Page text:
Eco-Drives charge up passively and have proven to function for a minimum of 20 years, if regularly exposed to light. This requires the owner to leave the box lid up during watch storage, to enable light ingress. Citizen's EcoZilla was expressly designed as a diver's tool. Built like a Tiger tank, the stainless steel case and mineral crystal are thickened to withstand 300 meter depths. The domed crystal is protectively recessed under the unidirectional bezel.
A threaded retaining ring prevents bezel detachment under impact. The crown is located at 9 o'clock to prevent snags that could rip it off. The minute hand sports hi-vis orange trim for cloudy diving conditions. Luminescence is excellent; energizing the blue scheme all night.
Pictured above, elegance and versatility are extended by installing Walter Alfarano's fixed bar adapters. Remove the bezel retaining ring with clockwise rotation and swab it with denatured alcohol to remove the uncouth black paint. The upgraded EcoZilla wears comfortably and compliments smart attire.
Alternate between leather or nylon Zulu bands in seconds, depending on your schedule.
Wear it under or over clothing. If you're into SCUBA, snorkeling,
surfing, kayaking or other outdoor pursuits, the EcoZilla is the watch for you.
Seiko BFK: The Automatic Quartz.
Seiko's Automatic Generating System (AGS) debuted with much fan fare in 1985 but truthfully, it was a bit of a dog. The objective was to obsolete both automatic and quartz watches. The core marketing played upon the inconvenience of quartz battery replacement.
Ironically, the much vaunted capacitor had a shorter lifespan than automatic movements and was more troublesome to replace than a standard quartz battery. Seiko quietly swapped the capacitor for a rechargeable Maxell Ti-Li-ion battery and re-branded as the Kinetic.
Backlash is common in quartz movements, the gear train's inability to support the weight of the minute hand is evidenced by a backward wobble during vertical advance. This design artifact utterly devalued watch enthusiasts' ownership experience.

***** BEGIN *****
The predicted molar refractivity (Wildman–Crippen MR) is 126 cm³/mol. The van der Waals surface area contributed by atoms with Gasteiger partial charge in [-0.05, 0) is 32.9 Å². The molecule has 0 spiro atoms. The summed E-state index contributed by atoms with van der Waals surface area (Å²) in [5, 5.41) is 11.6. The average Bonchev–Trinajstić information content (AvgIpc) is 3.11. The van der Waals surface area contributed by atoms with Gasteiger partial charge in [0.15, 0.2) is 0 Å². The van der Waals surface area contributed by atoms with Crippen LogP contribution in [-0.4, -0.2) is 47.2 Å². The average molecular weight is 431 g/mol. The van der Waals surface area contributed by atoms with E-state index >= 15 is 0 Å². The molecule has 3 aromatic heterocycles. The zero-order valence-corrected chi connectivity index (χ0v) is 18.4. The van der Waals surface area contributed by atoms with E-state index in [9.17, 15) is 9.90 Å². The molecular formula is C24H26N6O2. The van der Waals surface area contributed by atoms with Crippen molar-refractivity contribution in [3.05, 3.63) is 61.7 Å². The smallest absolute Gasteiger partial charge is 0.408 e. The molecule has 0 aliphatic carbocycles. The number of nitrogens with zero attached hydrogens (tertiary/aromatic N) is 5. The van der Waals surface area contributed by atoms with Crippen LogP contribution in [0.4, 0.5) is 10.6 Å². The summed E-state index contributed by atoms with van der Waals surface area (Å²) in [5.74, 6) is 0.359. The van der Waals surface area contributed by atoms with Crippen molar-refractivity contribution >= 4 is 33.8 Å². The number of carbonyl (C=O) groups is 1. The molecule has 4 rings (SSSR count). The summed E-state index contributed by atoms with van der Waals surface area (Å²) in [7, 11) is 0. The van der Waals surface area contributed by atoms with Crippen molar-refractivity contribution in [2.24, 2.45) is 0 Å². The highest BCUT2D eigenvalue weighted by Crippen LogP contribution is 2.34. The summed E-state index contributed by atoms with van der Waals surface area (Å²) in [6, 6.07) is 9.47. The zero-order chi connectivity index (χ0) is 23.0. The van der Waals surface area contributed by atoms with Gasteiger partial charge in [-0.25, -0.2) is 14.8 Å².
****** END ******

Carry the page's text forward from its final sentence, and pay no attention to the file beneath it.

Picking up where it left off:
In an effort to keep the lucrative collector market onside, Seiko skeletonized the hands to reduce weight and eliminated the issue. The BFK has subsequently established itself as a watch that can endure hard use with style and now baths in the glory of commercial success. The fit and finish is nothing short of superb.
Kinetic movements use a rotor, gear, gearbox and dynamo to convert human motion into electric current, powering the watches rechargeable Li-on battery. Use a vigorous 5" circular motion to gain a full initial charge. Daily motion or the standard Frisbee technique won't sufficiently drive the mechanism to full charge.
To check the power reserve, wait until the second hand coincides with the twelve o'clock index. Then, press the button situated at the two o'clock index. The second hand will advance to indicate current power reserve; ticking will recommence after the appropriate interval.
The Big Freaking Kinetic has the prestige and character of a mechanical watch complemented by the accuracy of a quartz movement. Durability is superior to mechanical watches but less than a standard Quartz or Solar diver's watch.
There are several reasons to buy a BFK, build quality, styling and an appreciation for the engineering under the dial. However, if you're considering purchase of a Kinetic as a means of escaping battery replacement, then think again.
The rechargeable battery has a lifespan of five to ten years, which can be matched by standard quartz movements equipped with enlarged batteries. Some critics argue that the concept is futile and incorporates the worst characteristics of mechanical and Quartz watches.
As demonstrated in the video above, Kinetic battery replacement
involves rotor and gear removal but remains within the ability of the average guy, employing the correct tools.
Vostok Amphibian: Rugged Russian.
Many enthusiasts recoil in horror when confronted by the Vostok Amphibian. In fairness, most models aren't that pretty, the 1967 model pictured, being the exception. However it's the most economical, functional, automatic diver's watch available. A little background knowledge of the Russian psyche is required to appreciate the design.